Having potentially difficult conversations at work, like discussing a pay rise, explaining deadline delays or going through performance reviews are hard to do successfully under normal circumstances. Now many of us are experiencing the additional communication challenges that remote working presents, we are faced with the added pressure of having these kinds of conversations virtually.
In our new virtual world, a little preparation and advance thought about the direction of the discussion can really help to make the interaction feel more natural and improve your chances of a successful outcome.
Tony Hughes, CEO at Huthwaite, shares advice on how to handle difficult workplace conversations online:
Plan your communication airtime
Planning for a call can be an unpopular task, but taking a few minutes to think through the structure and purpose of your conversation can really help you to achieve your objectives – assuming you know what they are! Work out your primary, and also secondary objective as a fall back, so you will not have to rely on pressing for just one outcome if that becomes too difficult to resolve in one conversation.
Think about how you will show empathy
It can be difficult to observe someone’s body language over a virtual camera call so tone of voice is more easily interpreted. Listen carefully for clues to how the conversation is going from their tone and note that nerves tend to make the voice higher and this can be very noticeable – a warm drink may help to relax your vocal cords and deepen your voice. Smiling when you speak (if appropriate) will also help to relax you and the other person. If you need to get it all right first time, practice makes perfect. Practicing with a friend of colleague can help to produce the relaxed tone of voice and demeanour necessary to sound sympathetic or authentic.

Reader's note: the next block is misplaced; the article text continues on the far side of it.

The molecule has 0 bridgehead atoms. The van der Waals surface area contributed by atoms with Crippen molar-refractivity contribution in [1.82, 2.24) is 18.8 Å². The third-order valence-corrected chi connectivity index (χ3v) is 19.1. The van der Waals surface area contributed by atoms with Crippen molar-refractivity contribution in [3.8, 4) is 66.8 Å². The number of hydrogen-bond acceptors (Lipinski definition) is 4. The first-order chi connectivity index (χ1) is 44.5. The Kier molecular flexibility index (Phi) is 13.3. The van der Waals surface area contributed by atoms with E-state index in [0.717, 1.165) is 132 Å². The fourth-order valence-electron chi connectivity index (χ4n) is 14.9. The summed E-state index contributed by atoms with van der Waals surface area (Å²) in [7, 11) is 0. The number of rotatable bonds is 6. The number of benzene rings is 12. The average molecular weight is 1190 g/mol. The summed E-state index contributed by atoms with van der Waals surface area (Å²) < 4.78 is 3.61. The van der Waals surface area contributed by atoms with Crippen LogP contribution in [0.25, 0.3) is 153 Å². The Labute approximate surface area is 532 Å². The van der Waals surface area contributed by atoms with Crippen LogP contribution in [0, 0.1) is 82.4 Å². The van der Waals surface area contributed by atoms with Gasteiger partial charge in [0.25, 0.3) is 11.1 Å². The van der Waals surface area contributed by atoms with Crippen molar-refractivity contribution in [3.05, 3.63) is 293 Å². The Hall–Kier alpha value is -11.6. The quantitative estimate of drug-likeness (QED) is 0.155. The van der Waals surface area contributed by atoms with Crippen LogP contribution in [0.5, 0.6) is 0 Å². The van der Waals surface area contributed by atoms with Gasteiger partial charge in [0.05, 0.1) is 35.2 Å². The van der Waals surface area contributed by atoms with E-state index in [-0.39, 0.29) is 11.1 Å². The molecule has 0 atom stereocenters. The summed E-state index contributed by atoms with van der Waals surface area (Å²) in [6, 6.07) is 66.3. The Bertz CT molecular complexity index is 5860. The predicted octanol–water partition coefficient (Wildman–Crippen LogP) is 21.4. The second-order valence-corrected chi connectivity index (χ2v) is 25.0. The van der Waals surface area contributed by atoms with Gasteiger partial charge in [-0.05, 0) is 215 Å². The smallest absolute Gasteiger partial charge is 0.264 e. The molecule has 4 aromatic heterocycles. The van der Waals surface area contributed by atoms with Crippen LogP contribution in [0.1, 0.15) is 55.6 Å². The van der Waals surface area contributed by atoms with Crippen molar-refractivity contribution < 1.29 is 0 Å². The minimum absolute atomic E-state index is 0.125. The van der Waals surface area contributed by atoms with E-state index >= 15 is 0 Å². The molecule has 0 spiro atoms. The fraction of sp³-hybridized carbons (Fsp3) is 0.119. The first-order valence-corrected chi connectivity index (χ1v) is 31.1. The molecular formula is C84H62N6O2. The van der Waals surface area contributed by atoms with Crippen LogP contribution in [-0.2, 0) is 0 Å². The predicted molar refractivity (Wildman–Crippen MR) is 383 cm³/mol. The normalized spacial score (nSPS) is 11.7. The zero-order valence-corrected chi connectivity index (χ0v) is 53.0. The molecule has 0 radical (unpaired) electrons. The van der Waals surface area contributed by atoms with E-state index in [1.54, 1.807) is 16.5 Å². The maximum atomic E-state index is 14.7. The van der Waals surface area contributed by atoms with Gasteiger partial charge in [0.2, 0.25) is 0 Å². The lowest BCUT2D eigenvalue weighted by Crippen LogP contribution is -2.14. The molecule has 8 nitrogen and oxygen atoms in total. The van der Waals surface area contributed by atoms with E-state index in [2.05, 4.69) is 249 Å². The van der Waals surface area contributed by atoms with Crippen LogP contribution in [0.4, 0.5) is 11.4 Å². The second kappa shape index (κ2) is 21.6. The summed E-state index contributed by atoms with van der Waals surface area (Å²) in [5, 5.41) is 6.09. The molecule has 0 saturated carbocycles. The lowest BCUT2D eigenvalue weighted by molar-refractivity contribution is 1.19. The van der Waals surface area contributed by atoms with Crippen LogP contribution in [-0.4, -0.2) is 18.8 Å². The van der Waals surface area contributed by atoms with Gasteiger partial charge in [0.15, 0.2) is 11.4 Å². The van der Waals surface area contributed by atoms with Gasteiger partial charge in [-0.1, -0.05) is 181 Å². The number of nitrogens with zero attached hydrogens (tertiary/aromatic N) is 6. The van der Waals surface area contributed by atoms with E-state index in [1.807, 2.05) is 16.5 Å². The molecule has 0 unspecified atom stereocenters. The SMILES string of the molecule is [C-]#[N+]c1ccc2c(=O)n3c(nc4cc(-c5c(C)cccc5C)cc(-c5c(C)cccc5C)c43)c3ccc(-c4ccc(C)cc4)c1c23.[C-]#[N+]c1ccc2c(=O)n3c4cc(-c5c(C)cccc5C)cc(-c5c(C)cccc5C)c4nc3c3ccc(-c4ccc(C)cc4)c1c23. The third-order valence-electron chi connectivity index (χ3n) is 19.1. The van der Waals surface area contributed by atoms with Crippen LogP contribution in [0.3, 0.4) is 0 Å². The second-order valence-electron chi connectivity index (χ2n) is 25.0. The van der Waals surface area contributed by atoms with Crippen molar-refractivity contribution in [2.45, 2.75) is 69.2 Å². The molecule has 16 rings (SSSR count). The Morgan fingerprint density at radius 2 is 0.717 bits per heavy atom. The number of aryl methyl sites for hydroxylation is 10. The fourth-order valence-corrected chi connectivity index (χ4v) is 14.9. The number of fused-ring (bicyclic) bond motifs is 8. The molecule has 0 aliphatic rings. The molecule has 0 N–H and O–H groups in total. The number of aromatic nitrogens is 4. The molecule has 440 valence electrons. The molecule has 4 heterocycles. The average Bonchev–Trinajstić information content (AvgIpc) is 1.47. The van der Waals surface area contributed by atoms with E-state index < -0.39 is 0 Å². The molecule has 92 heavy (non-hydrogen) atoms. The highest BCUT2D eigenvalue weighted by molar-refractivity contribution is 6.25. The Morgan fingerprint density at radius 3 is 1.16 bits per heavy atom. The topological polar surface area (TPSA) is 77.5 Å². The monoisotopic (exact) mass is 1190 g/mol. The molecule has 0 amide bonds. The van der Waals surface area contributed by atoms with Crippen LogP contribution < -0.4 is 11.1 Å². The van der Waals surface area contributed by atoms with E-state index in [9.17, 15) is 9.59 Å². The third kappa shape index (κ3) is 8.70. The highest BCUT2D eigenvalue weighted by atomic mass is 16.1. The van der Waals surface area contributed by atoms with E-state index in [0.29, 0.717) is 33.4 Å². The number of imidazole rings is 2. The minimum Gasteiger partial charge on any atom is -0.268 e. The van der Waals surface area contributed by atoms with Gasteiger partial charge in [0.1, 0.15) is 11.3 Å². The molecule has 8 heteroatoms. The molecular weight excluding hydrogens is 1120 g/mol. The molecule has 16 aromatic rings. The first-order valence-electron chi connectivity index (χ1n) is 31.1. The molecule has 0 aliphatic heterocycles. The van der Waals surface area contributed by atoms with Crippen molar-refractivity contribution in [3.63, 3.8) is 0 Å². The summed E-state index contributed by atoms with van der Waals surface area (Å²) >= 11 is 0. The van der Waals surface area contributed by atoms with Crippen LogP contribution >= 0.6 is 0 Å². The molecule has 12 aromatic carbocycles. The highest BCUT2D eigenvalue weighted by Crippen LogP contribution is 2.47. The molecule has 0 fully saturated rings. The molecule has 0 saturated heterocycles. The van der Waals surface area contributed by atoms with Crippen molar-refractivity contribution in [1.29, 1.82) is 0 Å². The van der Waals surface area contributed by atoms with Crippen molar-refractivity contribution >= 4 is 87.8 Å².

Active listening is essential
Listening is what separates skilled communicators from unskilled and using active listening is key to ensuring the conversation goes well. We demonstrate active listening by acknowledging statements. Acknowledging is not the same as supporting, by acknowledging we show we are listening but do not necessarily show agreement. Using phrases such as 'I understand', or paraphrasing statements show that we are aware of their opinion and their thoughts without necessarily agreeing with them. Taking care to allow people to fully express themselves, especially if they are agitated or excited, is key to defusing the situation.